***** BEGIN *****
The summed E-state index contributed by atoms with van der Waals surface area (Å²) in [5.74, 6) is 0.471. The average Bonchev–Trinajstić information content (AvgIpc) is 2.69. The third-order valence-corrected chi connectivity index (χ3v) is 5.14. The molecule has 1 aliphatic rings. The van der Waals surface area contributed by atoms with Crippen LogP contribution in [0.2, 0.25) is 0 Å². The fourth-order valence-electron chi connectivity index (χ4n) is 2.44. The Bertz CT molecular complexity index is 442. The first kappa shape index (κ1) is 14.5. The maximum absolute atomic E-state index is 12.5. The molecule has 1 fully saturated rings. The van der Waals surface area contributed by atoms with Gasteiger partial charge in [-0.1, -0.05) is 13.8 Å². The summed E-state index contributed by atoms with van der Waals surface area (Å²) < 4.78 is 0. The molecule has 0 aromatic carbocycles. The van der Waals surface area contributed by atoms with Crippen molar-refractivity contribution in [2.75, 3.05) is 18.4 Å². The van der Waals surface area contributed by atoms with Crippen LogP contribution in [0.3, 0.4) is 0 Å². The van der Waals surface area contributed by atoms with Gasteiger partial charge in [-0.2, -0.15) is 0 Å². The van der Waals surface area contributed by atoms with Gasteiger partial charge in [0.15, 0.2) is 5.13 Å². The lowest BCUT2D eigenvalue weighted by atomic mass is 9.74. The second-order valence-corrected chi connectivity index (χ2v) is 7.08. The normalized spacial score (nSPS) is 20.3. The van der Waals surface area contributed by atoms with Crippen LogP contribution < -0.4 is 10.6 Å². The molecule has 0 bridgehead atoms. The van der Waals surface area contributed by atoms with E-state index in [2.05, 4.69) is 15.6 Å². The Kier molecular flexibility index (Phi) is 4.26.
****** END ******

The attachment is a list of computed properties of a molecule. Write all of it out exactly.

The summed E-state index contributed by atoms with van der Waals surface area (Å²) in [5.74, 6) is 0.471. The average Bonchev–Trinajstić information content (AvgIpc) is 2.69. The third-order valence-corrected chi connectivity index (χ3v) is 5.14. The molecule has 1 aliphatic rings. The van der Waals surface area contributed by atoms with Crippen LogP contribution in [0.2, 0.25) is 0 Å². The fourth-order valence-electron chi connectivity index (χ4n) is 2.44. The Bertz CT molecular complexity index is 442. The first kappa shape index (κ1) is 14.5. The maximum absolute atomic E-state index is 12.5. The molecule has 1 fully saturated rings. The van der Waals surface area contributed by atoms with Gasteiger partial charge in [-0.1, -0.05) is 13.8 Å². The summed E-state index contributed by atoms with van der Waals surface area (Å²) < 4.78 is 0. The molecule has 0 aromatic carbocycles. The van der Waals surface area contributed by atoms with Crippen molar-refractivity contribution in [2.75, 3.05) is 18.4 Å². The van der Waals surface area contributed by atoms with Crippen LogP contribution in [0.3, 0.4) is 0 Å². The van der Waals surface area contributed by atoms with Gasteiger partial charge in [-0.2, -0.15) is 0 Å². The van der Waals surface area contributed by atoms with Gasteiger partial charge in [0.15, 0.2) is 5.13 Å². The lowest BCUT2D eigenvalue weighted by atomic mass is 9.74. The second-order valence-corrected chi connectivity index (χ2v) is 7.08. The normalized spacial score (nSPS) is 20.3. The van der Waals surface area contributed by atoms with Crippen LogP contribution < -0.4 is 10.6 Å². The molecule has 0 bridgehead atoms. The van der Waals surface area contributed by atoms with E-state index in [2.05, 4.69) is 15.6 Å². The Kier molecular flexibility index (Phi) is 4.26.